father's acceptance of the son as an adult and a fellow communist. Heini, caught in a dilemma, appreciates his father's love; yet he feels that his political solution is completely wrong. True to himself, he declares for the Hitler Youth. According to the Nazis, loyalty to parents must give way to political truth in the case of a conflict. One night his father overhears him singing the words of the Hitler Youth anthem to his mother, who has clung in desperation to the chimera that Heini would take the line of least resistance and join the communist youth. Fatherly love turns to rage, and he beats Heini, forcing him to sing the Internationale. In a pitiful scene, Heini - the battered victim of the battle of two world views - chokes out the hated refrain. His troubles are only beginning. Heini's mother suffers even more than he does, being constantly subjected to brutal beatings and harassment by Father Volker. Undernourished, pale, and old beyond her years, she carries the weight of the world on her shoulders. Berta Drews creates a cinematic tour de force in her role as a bearer of grief, the quintessence of eternal motherly love. A victim of the political and economic system, her life is in shambles; she seems to live only to sacrifice for her beloved son. Sensing that young Heini might well be killed by the communists for his role in aborting a terrorist plot, she makes a decision in despair to commit suicide and kill Heini as an act of mercy. The orchestra strikes up a discordant, throbbing cacophony skillfully interwoven with the mother's love motif, preparing the audience for the haunting spectre to follow. In an unforgettable scene, with the silver lights of the city reflecting an eerie cast over their faces, Frau Volker kisses her son goodbye and whispers, 'Now everything will be all right'. She turns on the gas, never to awaken. Heini, on the other hand, was rescued from the jaws of death only to meet a more terrifying end. Hitler Youth Quex is striking in its focus on international communism. More than any other film made in the Third Reich including Hans Westmar and SA Mann Brand - the stereotype of the 'Jewish-Bolshevik' is shattering. The Communist Party is viewed as a pack of marauding wolves with but one goal in mind to destroy what they cannot control. Traitors and agents of the Soviet Union, they sing of human rights while deploying their notorious Rollkommandos to carry out their evil deeds. They work only for the welfare of the Soviet Union, never for the German nation and the Volk.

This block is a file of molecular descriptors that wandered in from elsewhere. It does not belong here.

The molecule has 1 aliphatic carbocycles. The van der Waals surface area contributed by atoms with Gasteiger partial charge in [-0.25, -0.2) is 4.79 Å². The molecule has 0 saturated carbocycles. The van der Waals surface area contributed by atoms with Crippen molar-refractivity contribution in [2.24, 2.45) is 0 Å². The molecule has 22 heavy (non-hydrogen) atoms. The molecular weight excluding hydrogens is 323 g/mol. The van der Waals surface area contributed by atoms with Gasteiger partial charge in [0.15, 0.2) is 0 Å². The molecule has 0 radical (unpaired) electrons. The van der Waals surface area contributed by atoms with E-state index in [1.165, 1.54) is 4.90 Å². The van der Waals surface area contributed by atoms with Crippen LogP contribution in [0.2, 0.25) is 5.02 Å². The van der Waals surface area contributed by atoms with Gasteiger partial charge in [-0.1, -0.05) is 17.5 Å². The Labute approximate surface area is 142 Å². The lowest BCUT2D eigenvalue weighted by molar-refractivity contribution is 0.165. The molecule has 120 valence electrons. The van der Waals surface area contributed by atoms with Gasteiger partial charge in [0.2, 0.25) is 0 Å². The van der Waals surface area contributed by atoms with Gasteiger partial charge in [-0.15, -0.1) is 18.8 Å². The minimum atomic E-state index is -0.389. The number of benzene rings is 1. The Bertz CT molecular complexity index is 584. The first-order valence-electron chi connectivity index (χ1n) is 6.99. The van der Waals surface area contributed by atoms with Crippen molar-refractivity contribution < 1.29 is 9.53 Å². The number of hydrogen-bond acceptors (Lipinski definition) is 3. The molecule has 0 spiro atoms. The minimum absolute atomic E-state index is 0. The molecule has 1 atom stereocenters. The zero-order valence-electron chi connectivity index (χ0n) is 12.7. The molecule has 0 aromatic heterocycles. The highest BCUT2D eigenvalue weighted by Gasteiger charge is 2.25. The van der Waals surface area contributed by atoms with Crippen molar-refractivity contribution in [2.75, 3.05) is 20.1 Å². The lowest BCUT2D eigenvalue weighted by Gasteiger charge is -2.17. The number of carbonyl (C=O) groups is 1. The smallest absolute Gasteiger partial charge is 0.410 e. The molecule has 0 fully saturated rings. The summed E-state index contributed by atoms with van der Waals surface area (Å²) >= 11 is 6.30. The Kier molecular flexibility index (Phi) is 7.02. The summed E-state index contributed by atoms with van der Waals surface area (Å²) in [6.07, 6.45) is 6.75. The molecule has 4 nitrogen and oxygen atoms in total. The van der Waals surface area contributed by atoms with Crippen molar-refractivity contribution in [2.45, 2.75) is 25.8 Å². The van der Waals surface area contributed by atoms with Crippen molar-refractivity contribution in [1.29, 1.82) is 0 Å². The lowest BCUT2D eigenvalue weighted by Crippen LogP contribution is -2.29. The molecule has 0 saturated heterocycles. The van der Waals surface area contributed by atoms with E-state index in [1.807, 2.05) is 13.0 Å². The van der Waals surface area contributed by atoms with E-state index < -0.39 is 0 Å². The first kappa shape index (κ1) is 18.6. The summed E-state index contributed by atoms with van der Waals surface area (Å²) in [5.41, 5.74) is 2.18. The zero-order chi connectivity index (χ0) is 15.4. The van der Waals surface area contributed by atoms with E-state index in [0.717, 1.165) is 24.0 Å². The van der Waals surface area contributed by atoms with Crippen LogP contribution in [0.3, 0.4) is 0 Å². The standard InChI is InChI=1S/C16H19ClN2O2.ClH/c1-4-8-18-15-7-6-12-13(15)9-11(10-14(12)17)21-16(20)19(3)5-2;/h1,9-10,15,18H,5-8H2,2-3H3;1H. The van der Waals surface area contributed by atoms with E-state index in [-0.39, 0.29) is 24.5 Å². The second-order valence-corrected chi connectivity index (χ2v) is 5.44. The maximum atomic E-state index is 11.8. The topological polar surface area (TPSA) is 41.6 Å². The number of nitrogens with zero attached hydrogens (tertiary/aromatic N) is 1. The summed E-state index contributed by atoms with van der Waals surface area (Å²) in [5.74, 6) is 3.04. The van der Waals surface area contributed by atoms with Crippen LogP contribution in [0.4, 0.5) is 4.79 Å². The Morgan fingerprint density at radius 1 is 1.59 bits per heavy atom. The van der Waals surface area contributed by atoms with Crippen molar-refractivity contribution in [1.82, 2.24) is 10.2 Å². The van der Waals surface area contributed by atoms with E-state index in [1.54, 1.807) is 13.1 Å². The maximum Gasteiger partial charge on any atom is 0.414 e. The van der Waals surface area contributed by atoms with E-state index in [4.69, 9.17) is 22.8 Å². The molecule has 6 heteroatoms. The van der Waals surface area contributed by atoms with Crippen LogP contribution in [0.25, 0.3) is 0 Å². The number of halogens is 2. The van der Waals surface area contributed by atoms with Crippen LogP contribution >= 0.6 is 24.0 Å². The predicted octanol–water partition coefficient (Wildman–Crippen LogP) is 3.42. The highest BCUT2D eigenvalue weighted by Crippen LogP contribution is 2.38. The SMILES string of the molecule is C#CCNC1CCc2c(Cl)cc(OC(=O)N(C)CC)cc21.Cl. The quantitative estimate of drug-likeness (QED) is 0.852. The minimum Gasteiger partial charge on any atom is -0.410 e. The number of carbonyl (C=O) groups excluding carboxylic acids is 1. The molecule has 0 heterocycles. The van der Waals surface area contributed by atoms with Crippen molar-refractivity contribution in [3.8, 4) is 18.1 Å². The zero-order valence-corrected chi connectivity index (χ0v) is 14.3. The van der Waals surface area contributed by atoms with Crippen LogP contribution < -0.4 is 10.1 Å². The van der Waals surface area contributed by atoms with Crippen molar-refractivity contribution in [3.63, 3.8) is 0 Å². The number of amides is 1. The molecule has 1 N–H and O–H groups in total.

This content downloaded on Fri, 14 Dec 2012 05:25:43 AM All use subject to JSTOR Terms and Conditions

Baird: Nazi Film Propaganda

507